Google Chrome has announced its plan to start testing its new interest-based advertising standard, or you can say a new way to track you, called Federated Learning of Cohorts (FLoC). It’s being said that Google FLoC will ultimately replace the third-party cookies that most websites on the internet currently use.
What is Google Floc?
FLoC or Federated Learning of Cohorts is a new web standard developed by Google and will enable “interest-based advertising on the web” without letting advertisers know your identity. This will allow the browser, any browser, to anonymously study how users are browsing and then group them into ‘cohorts’ – a group of users sufficiently large enough to make you at least semi-anonymous to the companies targeting you.
When a user visits a website, Chrome will tell that site that the visitor is part of this cohort ID (e.g. 193479) and will serve ads based on the user’s cohort not on its individual data. Since Chrome will never assign a user to a small cohort (Google has proposed that it will wait until there are “thousands” in a group).
Every week, Google FLoC will generate a new cohort group based on their past browsing history and tag them with a similar cohort. You can read the whole proposal and even check out the code for how it works at the GitHub repository for FLoC inside the Web Incubator Community Group.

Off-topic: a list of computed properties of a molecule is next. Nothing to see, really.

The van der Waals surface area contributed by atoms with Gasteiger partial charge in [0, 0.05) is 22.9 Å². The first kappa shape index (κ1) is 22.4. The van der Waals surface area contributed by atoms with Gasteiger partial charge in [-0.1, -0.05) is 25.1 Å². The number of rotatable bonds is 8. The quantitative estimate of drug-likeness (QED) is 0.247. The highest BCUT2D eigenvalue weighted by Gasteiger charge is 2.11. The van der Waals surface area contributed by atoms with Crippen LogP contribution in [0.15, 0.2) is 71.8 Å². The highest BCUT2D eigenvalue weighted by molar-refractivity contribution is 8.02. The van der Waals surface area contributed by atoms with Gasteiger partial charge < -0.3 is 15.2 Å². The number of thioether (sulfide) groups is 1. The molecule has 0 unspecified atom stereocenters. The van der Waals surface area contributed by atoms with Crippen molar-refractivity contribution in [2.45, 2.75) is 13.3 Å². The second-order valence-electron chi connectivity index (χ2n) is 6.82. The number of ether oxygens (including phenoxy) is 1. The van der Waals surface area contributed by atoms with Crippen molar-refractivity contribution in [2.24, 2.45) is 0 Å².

Google claims that FLoCs will also respect “sensitive” cohorts by not sharing that piece of information with advertisers – such as a user searching for a medical condition or a specific aspect of their race. However, this information too is being harvested by Google as sensitive with its own metric, and it does not leave the ability to deduce what’s sensitive and what’s not to users. Bodies such as EFF have raised this among other points, defining how very clearly invasive and unbalanced FLoC is.
Why are Other Browsers against FLoC?
Privacy-focused browser DuckDuckGo, Brave and Vivaldi have all warned users against FLoC and have said that they are going to block it on their end.
DuckDuckGo has pointed out in a statement that as a Chrome user you will be “surprised” to learn that you have automatically been entered into Google’s new tracking method. “It groups you based on your interests and demographics, derived from your browsing history, to enable creepy advertising and other content targeting without third-party cookies,” DuckDuckGo said.
“After a short trial period, Google decided not to make this new tracking method a user choice and instead started automatically including millions in the scheme. If you’re reading this in Chrome while logged in to a Google account, yes, that likely means you too, and if not now, then eventually,” they added.